Part II – Driven to Unhealth

If you missed the novel I wrote before, you might want to read it just to understand what sort of a rant I’m on. I would point out that I’m leaving the comments open for you all to bash away at my foolishness, just remember that you get what you deserve when I filet you for not paying attention.

In addition, I’ll add this one quote of myself that sums up the first part of this diatribe:

Massachusetts has created a law that is set to backfire. Since they went bonkers and killed an industry and shackled it’s citizens right to the government teet. A professor at PRINCETON who teaches economics but apparently doesn’t understand how his field applies to reality is cheering this on. I’m waiting for pigs to fly, the Four Horsemen to appear at my door with a Domino’s Pizza, and for Bush to declare every Friday is “Fryday” and that pot is legal. Not one of those things is more ludicrous than this law.

And I would point out that no matter what you think, you know I’m nuts. I readily agree. But anyway, here’s the solution, in all it’s gory glory.

  1. Patents on research are abolished. I know this sounds crazy, but the fact that the best minds in medical research are pressured to find a new drug for the patent rather than being free to focus on research of every kind to find new solutions with proven drugs is nuts. The fact that nutrition isn’t studied by these minds is the greatest issue, but until they don’t have a reason to follow the money, they won’t do anything else. Their corporate bosses won’t let them.
  2. Medical Malpractice is abolished from the court system. Here there are a few reasons for this change.
    • The malpractice laws have made doctors into lotto tickets. Every time someone brings a malpractice suit against a doctor, every other patient and potential patient pays the price. Higher premiums for the doctors are passed onto the patients, and unless a doctor ends up having their license revoked, nothing medicine-related really happens. In cases where a medical professional loses their license there should be court proceedings, but not until then. Remove the ability to get money from a doctors just because their treatment wasn’t perfect and we’re all better off.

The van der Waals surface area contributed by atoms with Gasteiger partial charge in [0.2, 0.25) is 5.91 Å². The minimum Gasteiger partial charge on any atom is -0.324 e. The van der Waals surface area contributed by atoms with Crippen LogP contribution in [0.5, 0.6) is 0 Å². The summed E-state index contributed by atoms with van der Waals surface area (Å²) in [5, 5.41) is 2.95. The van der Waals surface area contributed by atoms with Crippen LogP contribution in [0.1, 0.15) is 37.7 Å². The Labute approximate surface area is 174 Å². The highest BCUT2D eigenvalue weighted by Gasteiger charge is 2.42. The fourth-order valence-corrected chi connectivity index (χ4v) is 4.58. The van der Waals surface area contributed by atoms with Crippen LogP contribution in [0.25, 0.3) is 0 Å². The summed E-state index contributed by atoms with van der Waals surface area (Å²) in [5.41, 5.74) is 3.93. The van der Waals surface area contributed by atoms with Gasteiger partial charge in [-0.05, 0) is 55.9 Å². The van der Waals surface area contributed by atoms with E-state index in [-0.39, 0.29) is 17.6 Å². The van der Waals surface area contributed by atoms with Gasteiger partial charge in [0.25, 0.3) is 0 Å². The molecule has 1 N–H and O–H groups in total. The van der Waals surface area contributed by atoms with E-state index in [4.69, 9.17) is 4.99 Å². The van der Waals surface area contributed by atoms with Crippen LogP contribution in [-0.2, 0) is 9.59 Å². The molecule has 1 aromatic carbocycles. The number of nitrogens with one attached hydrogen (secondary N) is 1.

• Malpractice is a useless function of the law. If a doctor betrayed her position and killed or maimed a patient, first would be the revocation of her license, via the peer panel outlined next, followed by criminal and civil proceedings. If the patient died, that is called “murder” and if they were just maimed, it’s called “assault” and possibly “attempted murder”. Those cover most everything that a doctor could do to intentionally harm a patient.
    • Peer Review Panels would be the grand jury before a doctor could be taken to court. I don’t mean just doctors reviewing doctors as that’s a recipe for a mess as well, but having lawyers and programmers and linguists and others of high education review the procedures, the events, and the reasoning that the doctor used would be the first step toward recommending criminal prosecution of a doctor for their actions with a patient. Only after that would a patient be allowed to sue, and then, as they don’t have malpractice or the insurance behind it, the lawyers won’t be able to ‘go for the gold’ because there really won’t be any.